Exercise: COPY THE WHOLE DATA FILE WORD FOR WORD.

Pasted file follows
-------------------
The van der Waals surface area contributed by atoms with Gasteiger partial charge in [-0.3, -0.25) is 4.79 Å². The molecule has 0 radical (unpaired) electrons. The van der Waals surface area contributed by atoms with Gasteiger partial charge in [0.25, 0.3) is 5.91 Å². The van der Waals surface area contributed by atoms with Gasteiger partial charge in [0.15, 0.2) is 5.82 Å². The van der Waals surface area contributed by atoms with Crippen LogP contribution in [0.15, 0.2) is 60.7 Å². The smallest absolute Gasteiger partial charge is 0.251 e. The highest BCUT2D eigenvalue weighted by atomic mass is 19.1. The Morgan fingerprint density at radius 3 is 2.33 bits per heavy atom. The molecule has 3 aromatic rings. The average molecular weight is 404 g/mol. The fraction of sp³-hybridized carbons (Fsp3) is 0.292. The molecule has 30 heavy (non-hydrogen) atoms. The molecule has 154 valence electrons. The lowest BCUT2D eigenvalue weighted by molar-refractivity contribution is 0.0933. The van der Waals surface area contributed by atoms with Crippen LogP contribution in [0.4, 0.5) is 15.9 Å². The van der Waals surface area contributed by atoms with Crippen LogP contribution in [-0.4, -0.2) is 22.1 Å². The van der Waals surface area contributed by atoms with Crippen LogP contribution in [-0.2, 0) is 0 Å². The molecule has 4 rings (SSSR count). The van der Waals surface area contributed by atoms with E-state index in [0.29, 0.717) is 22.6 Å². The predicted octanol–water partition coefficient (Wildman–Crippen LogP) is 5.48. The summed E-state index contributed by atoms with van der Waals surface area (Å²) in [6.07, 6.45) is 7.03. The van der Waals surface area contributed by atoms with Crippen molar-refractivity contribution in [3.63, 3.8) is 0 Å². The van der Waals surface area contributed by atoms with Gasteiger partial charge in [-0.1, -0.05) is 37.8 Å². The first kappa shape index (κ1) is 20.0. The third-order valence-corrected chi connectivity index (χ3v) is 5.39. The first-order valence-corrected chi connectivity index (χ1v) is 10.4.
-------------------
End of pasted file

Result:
The van der Waals surface area contributed by atoms with Gasteiger partial charge in [-0.3, -0.25) is 4.79 Å². The molecule has 0 radical (unpaired) electrons. The van der Waals surface area contributed by atoms with Gasteiger partial charge in [0.25, 0.3) is 5.91 Å². The van der Waals surface area contributed by atoms with Gasteiger partial charge in [0.15, 0.2) is 5.82 Å². The van der Waals surface area contributed by atoms with Crippen LogP contribution in [0.15, 0.2) is 60.7 Å². The smallest absolute Gasteiger partial charge is 0.251 e. The highest BCUT2D eigenvalue weighted by atomic mass is 19.1. The Morgan fingerprint density at radius 3 is 2.33 bits per heavy atom. The molecule has 3 aromatic rings. The average molecular weight is 404 g/mol. The fraction of sp³-hybridized carbons (Fsp3) is 0.292. The molecule has 30 heavy (non-hydrogen) atoms. The molecule has 154 valence electrons. The lowest BCUT2D eigenvalue weighted by molar-refractivity contribution is 0.0933. The van der Waals surface area contributed by atoms with Crippen LogP contribution in [0.4, 0.5) is 15.9 Å². The van der Waals surface area contributed by atoms with Crippen LogP contribution in [-0.4, -0.2) is 22.1 Å². The van der Waals surface area contributed by atoms with Crippen LogP contribution in [-0.2, 0) is 0 Å². The molecule has 4 rings (SSSR count). The van der Waals surface area contributed by atoms with E-state index in [0.29, 0.717) is 22.6 Å². The predicted octanol–water partition coefficient (Wildman–Crippen LogP) is 5.48. The summed E-state index contributed by atoms with van der Waals surface area (Å²) in [6.07, 6.45) is 7.03. The van der Waals surface area contributed by atoms with Crippen molar-refractivity contribution in [3.63, 3.8) is 0 Å². The van der Waals surface area contributed by atoms with Gasteiger partial charge in [-0.1, -0.05) is 37.8 Å². The first kappa shape index (κ1) is 20.0. The third-order valence-corrected chi connectivity index (χ3v) is 5.39. The first-order valence-corrected chi connectivity index (χ1v) is 10.4.